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Postscripts #1, Spring 2004

(PS Publishing, £6, 170 pages, paperback quarterly magazine, published 2004.)

Review by Keith Brooke

So, here we are: according to Mike Ashley's typically detailed and entertaining look at the evolution of SF magazines (one of the few non-fiction cover scanpieces in the title under review) PS Publishing's new venture, Postcripts, is the 300th new magazine in the history of the genre. A landmark, then, but it's not this that makes it one of the more eagerly anticipated publications in a long time (in my household, at least) -- it's the outstanding reputation of the publisher in producing high quality fiction from a host of outstanding names: now that they're doing it in magazine form we should all be queuing up to see what they can achieve.

As one might expect, PS have adopted a slightly different publishing model to the norm. Less frequent (quarterly), more costly (£6 a copy) than you might normally expect for a professional genre magazine, and with more content (13 stories plus non-fiction in some 170 pages), not to mention an ISBN rather than an ISSN, might make it more of a frequent anthology series than an infrequent magazine. But that would be to quibble over detail: Ashley says it's a magazine, and that's good enough for me.

Oddly, for the first edition of a new magazine, Postcripts features a guest editorial. This could be seen as a statement of intent, a non-egotistical, business-as-usual approach from the off. A statement of understatement, if you like. Christopher Fowler's guest editorial takes the form of a rather lengthy pat on the back for those of us with the discernment to enjoy daring fiction, rather than the comfort food that consitutes so much publishing output. The piece is worth it for the conclusion, though, which I hope the author will forgive me for reproducing here: "If there is one piece of advice I would give every writer, it's that the old maxim, 'write what you know', is bullshit. Write what you feel, what you connect, what you guess, what you chance, what you dare, what you dream, what you don't know. Then see if there's someone brave enough to publish it." Maybe there was a reason for starting with a guest editorial. Maybe Postcripts does have a manifesto, after all.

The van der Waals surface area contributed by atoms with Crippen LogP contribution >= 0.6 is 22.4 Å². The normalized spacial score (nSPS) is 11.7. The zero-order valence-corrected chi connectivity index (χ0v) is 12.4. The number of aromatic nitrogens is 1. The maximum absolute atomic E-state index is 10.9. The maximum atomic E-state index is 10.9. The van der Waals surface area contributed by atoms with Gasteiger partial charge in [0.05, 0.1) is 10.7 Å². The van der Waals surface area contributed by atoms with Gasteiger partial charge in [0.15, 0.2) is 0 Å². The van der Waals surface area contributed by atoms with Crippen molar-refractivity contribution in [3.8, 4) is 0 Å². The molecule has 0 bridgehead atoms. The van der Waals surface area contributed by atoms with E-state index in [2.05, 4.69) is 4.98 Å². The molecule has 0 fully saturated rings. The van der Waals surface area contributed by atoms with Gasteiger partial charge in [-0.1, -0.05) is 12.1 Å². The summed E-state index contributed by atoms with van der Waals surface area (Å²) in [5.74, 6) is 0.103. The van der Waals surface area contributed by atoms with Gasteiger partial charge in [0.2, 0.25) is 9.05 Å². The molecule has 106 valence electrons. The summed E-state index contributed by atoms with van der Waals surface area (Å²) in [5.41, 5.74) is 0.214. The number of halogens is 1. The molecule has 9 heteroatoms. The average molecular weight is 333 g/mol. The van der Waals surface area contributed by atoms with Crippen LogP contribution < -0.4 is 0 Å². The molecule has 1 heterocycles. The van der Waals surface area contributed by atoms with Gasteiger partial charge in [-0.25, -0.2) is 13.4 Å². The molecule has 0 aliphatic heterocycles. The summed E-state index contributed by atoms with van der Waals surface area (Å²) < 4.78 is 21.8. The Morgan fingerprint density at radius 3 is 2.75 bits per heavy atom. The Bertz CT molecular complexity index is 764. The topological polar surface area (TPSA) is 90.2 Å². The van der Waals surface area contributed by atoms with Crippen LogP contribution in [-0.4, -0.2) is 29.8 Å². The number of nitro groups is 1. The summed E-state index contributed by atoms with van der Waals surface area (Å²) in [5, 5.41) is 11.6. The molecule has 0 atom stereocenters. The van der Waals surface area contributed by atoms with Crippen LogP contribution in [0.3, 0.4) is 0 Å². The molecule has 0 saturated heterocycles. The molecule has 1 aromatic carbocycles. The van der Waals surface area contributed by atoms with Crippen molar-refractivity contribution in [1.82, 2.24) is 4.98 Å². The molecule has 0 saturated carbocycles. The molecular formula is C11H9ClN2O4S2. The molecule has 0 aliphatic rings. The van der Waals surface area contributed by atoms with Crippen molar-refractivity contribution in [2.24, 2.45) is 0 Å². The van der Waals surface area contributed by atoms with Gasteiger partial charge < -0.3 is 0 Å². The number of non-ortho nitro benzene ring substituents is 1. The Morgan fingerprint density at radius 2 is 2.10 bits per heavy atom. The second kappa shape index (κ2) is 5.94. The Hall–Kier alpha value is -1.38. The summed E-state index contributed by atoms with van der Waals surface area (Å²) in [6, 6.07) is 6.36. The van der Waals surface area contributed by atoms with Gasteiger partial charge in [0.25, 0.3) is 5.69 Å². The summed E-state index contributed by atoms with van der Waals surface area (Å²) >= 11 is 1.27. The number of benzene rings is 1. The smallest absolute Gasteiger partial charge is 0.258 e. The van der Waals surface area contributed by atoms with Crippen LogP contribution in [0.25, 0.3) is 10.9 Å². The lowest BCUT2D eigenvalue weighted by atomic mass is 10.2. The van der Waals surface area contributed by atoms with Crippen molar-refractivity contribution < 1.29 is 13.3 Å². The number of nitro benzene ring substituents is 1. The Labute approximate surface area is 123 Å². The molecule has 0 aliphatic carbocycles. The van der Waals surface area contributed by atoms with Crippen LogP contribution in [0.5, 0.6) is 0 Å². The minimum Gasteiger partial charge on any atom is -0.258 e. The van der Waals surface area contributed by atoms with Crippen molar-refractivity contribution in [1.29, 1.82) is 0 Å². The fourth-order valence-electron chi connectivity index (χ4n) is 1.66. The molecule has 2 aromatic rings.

One thing editor and publisher Peter Crowther is brave enough to do with this maganthology is publish good fiction, across a range of genres: crime, horror, SF, fantasy. The size of Postcripts allows room for variety, and plenty of room so that everyone will find something to thrill them, something to connect with, something to feel strongly about ... along with a few that do nothing for them.

There were several fiction highlights for me. Adam Roberts' "Roads Were Burning" does what the title says, and extrapolates this into a bad-dream-logic tale that builds to an inevitable conclusion which somehow manages to be transcendent, too -- either a gloriously extended metaphor or simply a plain, hard-to-categorise story. Ed Gorman's "Riff" is a brilliant piece about an old jazz cat on the cancer ward: punchy and evocative and line-by-line authentic. Allen Ashley's "The Overwhelm" is a brilliant parable of stress and breakdown -- one of those hard to categorise stories that could appear in almost any genre (or non-genre) magazine, but probably wouldn't. James Lovegrove's superb "Seventeen Syllables" is a wonderfully wry extrapolative tale: could life be as simple as the seventeen syllables of a haiku? Dr Matthewson determines to find out. Eric Brown's "A Choice of Eternities" is one I had already seen in an earlier draft, and it was good to see it again: one of his best Kethani stories, at last pushing the idea of aliens who abolish mortality further, giving us a post-death protagonist. In the Buddhist octagenarian Mrs Emmett, Brown gives us one of his most resonatingly vivid characters yet. I've worked closely with this author, so perhaps that undermines my critique, but I was a fan before I was a friend, and this is a beautifully-formed gem of a story. Ramsey Campbell gives us a consummately chilling and oppressive story of a stuffy, struggling teacher's encounter with technology.